Investors pushing Nintendo to support Apple's iPhone, iPad
One fund manager believes Nintendo should abandon its strategy of only releasing titles for its own hardware, and support other platforms, including the iPhone, iPad and Facebook. According to Bloomberg, Masamitsu Ohki, a fund manager at Stats Investment Management Co., believes Nintendo should enter the growing smartphone market, which has proved to be a major player in portable gaming.
The report noted that Nintendo stock jumped after it was revealed a Pokemon title was coming to the iPhone and Android. However, those gains disappeared when Nintendo reaffirmed that it does not plan to support competing hardware.
The success of the iPhone was in part to blame for relatively mediocre sales of the newly launched Nintendo 3DS. Responding to the handheld's slow start, Nintendo announced just four months after it launched that it would slash the device's price by $80.
But Nintendo President Satoru Iwata believes the reason the 3DS had a slow start is a lack of hit titles at launch. He has said his company will not support other platforms, even as Nintendo's stock has hit six-year lows.
Nintendo's primary competitors in the console game market, Microsoft and Sony, have their own smartphones that act as portable game devices. Sony has even launched a PlayStation-branded phone, while Microsoft is hoping to leverage its Xbox-related successes on the company's Windows Phone 7 platform.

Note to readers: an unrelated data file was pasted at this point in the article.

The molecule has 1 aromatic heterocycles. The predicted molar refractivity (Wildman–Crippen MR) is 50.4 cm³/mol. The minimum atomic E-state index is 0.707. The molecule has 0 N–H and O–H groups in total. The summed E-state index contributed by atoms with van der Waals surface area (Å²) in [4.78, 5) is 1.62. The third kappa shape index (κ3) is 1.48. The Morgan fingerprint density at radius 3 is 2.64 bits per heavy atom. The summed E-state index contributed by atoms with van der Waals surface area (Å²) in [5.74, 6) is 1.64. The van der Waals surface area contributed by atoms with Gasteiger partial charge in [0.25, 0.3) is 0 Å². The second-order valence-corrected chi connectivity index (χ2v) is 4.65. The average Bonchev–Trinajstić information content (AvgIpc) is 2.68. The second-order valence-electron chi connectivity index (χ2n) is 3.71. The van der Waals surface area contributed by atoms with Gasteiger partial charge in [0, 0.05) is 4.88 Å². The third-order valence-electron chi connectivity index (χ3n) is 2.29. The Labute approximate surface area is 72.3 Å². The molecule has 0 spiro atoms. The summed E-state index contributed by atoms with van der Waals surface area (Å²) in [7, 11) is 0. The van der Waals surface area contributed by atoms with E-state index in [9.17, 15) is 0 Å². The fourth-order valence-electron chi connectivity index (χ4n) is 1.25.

While competition in the smartphone space continues to grow, Nintendo is resting on about $10 billion in cash and investments, which some investors reportedly think the Japanese company should make better use of. Tokyo-based Commons Asset Management Inc., for example, believes the company should make acquisitions or increase returns to shareholders.
In addition to a price cut on the 3DS, Nintendo is pinning its hopes on a new traditional console set to launch next year, dubbed the Wii U. The successor to the popular Wii console will feature a 6-inch touchscreen controller that has drawn comparisons to Apple's iPad.